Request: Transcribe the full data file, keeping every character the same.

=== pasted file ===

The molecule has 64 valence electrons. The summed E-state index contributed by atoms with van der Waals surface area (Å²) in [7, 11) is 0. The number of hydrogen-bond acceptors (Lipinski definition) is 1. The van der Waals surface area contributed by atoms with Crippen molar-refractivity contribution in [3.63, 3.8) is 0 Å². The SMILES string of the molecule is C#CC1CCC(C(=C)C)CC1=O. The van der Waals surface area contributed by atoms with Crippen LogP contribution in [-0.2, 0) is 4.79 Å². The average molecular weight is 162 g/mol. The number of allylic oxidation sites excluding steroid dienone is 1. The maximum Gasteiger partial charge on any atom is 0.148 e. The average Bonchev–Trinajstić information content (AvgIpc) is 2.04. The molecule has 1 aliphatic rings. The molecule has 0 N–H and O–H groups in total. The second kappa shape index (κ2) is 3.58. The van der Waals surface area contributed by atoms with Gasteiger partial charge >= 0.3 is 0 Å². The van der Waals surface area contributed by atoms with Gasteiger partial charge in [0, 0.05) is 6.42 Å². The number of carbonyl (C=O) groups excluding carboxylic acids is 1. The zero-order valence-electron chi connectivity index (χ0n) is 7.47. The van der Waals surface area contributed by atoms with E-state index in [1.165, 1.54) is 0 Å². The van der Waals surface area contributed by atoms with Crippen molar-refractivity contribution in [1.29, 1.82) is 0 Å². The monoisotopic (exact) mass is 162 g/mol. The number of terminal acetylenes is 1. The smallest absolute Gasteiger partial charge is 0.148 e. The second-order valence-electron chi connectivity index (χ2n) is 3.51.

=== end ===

The molecule has 64 valence electrons. The summed E-state index contributed by atoms with van der Waals surface area (Å²) in [7, 11) is 0. The number of hydrogen-bond acceptors (Lipinski definition) is 1. The van der Waals surface area contributed by atoms with Crippen molar-refractivity contribution in [3.63, 3.8) is 0 Å². The SMILES string of the molecule is C#CC1CCC(C(=C)C)CC1=O. The van der Waals surface area contributed by atoms with Crippen LogP contribution in [-0.2, 0) is 4.79 Å². The average molecular weight is 162 g/mol. The number of allylic oxidation sites excluding steroid dienone is 1. The maximum Gasteiger partial charge on any atom is 0.148 e. The average Bonchev–Trinajstić information content (AvgIpc) is 2.04. The molecule has 1 aliphatic rings. The molecule has 0 N–H and O–H groups in total. The second kappa shape index (κ2) is 3.58. The van der Waals surface area contributed by atoms with Gasteiger partial charge >= 0.3 is 0 Å². The van der Waals surface area contributed by atoms with Gasteiger partial charge in [0, 0.05) is 6.42 Å². The number of carbonyl (C=O) groups excluding carboxylic acids is 1. The zero-order valence-electron chi connectivity index (χ0n) is 7.47. The van der Waals surface area contributed by atoms with E-state index in [1.165, 1.54) is 0 Å². The van der Waals surface area contributed by atoms with Crippen molar-refractivity contribution in [1.29, 1.82) is 0 Å². The monoisotopic (exact) mass is 162 g/mol. The number of terminal acetylenes is 1. The smallest absolute Gasteiger partial charge is 0.148 e. The second-order valence-electron chi connectivity index (χ2n) is 3.51.